You have to wonder what’s in the water.
A few days ago, this news popped up:
The Catholic Church in Germany is at a point where serious debate — including on priestly celibacy and the role of women — and openness to doing things in a new way must be encouraged, said the president of the German bishops’ conference.
“Shakeups demand special proceedings,” Cardinal Reinhard Marx, conference president, said March 14 at the end of the bishops’ spring meeting in Lingen.
The sexual abuse scandal and demands for reform have changed the German church, the cardinal said.
He said debates on celibacy require further study.
“We treasure celibacy as an expression of religious commitment to God. How far it must adhere to the witness of priests in our church, we will find out,” he said.
Marx also said Catholic sexual morality is in need of development. “We perceive that we are often not versed in questions regarding modern sexual behavior,” he said.
Now, there’s this:
The leader of one of Germany’s most important female religious communities has called into question the Catholic Church’s exclusion of women from the ordained priesthood.“It is surely only natural for women to be priests and I cannot understand the reasons given as to why not,” said Sister Ruth Schönenberger, head of the Benedictine Priory of Tutzing, the Bavarian motherhouse of a worldwide missionary order.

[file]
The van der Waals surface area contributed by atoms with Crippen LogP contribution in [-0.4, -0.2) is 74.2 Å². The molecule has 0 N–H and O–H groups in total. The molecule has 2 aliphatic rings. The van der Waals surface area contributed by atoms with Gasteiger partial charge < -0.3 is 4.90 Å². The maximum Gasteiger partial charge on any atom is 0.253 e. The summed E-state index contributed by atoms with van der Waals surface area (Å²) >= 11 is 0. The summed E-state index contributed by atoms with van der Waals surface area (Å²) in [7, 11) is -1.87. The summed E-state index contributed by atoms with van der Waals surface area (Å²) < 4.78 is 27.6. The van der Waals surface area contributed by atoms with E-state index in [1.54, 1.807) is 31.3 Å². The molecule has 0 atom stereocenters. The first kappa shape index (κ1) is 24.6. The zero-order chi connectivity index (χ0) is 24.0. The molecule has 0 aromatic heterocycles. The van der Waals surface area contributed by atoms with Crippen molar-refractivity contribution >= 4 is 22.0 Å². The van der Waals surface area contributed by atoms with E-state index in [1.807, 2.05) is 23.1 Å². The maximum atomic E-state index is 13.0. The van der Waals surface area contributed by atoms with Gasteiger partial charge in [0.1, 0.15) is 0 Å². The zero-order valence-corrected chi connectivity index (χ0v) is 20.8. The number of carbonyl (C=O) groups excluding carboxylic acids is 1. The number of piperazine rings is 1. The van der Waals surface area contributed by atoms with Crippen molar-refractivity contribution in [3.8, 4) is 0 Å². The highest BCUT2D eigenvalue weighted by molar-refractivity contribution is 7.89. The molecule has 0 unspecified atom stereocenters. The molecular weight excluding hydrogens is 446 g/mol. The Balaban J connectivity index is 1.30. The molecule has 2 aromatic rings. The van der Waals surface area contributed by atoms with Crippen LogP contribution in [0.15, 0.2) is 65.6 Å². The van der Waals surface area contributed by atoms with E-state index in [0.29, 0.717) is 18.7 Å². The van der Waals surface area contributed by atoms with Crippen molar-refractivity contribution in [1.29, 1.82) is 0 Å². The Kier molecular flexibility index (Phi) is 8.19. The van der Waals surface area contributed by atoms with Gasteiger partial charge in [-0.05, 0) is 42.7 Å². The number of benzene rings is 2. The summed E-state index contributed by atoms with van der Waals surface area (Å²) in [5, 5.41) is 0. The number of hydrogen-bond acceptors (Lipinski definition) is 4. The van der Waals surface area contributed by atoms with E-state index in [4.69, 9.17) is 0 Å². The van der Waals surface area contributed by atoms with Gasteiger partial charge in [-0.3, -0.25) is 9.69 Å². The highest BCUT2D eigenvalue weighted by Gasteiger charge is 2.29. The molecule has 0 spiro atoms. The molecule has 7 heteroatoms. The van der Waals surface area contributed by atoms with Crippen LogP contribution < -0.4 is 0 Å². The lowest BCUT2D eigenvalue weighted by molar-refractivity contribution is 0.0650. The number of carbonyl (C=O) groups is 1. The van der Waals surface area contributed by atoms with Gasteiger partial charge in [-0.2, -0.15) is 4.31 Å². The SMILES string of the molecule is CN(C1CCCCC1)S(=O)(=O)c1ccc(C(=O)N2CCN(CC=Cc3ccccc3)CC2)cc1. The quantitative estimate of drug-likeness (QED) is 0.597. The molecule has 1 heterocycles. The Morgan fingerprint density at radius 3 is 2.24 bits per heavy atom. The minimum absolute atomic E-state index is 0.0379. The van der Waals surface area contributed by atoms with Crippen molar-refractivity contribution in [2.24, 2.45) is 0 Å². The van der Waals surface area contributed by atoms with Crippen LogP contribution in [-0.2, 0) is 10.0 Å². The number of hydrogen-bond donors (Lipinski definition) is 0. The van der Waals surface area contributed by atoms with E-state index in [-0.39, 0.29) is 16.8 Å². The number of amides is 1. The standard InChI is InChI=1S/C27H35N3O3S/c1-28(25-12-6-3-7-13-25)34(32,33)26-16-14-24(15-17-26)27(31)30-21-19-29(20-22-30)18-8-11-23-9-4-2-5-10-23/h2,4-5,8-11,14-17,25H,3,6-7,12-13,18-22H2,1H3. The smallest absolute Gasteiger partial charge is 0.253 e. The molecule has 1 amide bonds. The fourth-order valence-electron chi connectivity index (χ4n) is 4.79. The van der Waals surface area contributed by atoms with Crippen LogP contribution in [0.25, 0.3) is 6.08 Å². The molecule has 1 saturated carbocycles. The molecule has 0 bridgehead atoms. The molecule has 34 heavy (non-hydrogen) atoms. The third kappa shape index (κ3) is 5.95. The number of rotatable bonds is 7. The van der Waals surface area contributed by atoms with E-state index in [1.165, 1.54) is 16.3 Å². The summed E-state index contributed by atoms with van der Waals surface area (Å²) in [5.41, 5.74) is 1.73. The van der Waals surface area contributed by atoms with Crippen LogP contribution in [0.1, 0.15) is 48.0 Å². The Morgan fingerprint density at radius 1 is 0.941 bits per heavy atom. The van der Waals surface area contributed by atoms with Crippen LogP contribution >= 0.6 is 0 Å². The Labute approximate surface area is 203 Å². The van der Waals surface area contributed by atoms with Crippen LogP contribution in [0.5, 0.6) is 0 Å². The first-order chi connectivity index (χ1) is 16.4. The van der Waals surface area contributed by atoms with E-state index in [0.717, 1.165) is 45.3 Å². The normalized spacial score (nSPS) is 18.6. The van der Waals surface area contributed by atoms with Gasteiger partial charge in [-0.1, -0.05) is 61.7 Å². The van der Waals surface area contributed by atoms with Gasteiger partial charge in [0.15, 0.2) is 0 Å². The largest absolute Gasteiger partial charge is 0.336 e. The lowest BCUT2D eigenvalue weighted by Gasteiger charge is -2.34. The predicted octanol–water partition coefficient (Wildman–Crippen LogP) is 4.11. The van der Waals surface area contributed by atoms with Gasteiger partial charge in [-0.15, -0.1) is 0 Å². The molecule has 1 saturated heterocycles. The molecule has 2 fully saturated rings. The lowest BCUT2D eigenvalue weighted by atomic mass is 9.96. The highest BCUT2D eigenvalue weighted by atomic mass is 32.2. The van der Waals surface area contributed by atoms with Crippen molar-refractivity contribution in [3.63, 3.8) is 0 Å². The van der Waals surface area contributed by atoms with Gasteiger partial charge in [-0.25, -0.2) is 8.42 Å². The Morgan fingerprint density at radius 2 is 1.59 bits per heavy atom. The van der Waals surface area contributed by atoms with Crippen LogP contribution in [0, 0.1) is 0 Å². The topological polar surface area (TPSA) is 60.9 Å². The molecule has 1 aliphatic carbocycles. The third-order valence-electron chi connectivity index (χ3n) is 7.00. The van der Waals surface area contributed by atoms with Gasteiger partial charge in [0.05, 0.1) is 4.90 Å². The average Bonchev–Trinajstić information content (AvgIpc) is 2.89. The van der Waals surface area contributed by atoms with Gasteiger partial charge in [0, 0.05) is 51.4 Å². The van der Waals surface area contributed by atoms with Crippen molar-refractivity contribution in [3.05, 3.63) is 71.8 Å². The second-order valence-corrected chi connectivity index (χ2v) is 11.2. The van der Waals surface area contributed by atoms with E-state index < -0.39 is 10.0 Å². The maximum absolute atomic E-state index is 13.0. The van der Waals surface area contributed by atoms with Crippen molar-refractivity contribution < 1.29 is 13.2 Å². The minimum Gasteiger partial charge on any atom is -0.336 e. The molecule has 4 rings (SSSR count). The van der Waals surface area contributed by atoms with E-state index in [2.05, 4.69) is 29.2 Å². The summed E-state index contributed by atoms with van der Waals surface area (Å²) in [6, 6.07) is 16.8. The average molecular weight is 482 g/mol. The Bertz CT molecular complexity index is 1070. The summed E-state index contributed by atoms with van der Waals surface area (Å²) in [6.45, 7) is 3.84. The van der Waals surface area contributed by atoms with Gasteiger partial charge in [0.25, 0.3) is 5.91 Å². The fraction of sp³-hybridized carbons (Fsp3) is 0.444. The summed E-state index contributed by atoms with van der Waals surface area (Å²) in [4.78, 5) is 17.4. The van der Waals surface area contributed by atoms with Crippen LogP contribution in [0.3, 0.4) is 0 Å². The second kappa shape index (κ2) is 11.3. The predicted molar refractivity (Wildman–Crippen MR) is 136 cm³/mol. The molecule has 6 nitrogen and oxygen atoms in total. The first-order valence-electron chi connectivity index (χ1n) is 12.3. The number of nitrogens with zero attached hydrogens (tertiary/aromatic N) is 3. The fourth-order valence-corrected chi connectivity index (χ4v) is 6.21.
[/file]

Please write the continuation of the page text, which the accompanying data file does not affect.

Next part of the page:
“I am surprised that the presence of Christ has been reduced to the male sex,” she said in a recent interview with katholisch.de, the official website of the German Catholic Church.
“Here in Tutzing, we, too, have excellently qualified women theologians. The only thing they lack is ordination – nothing else,” said 68-year-old Schönenberger, prioress of Tutzing since 2015.
Schönenberger, who is responsible for the 70 members at the Tutzing priory and those at two other Benedictine convents, said the criteria for priesthood should not be based on one’s gender.
“Our present image/concept of the priesthood urgently needs to be fundamentally revised and I am genuinely surprised that priests themselves don’t protest more against present developments since they involve them,” said the prioress, noting that men and women should be treated as equals.
…I”f we, as a group of women religious, want to celebrate the Eucharist together, we have to arrange for a man to come and celebrate it, every single day. He stands at the altar and leads the celebration. We are not allowed to,” the Tutzing prioress said.
“We intend to look for forms (of celebrating the Eucharist) which suit us and develop new ones,” she added.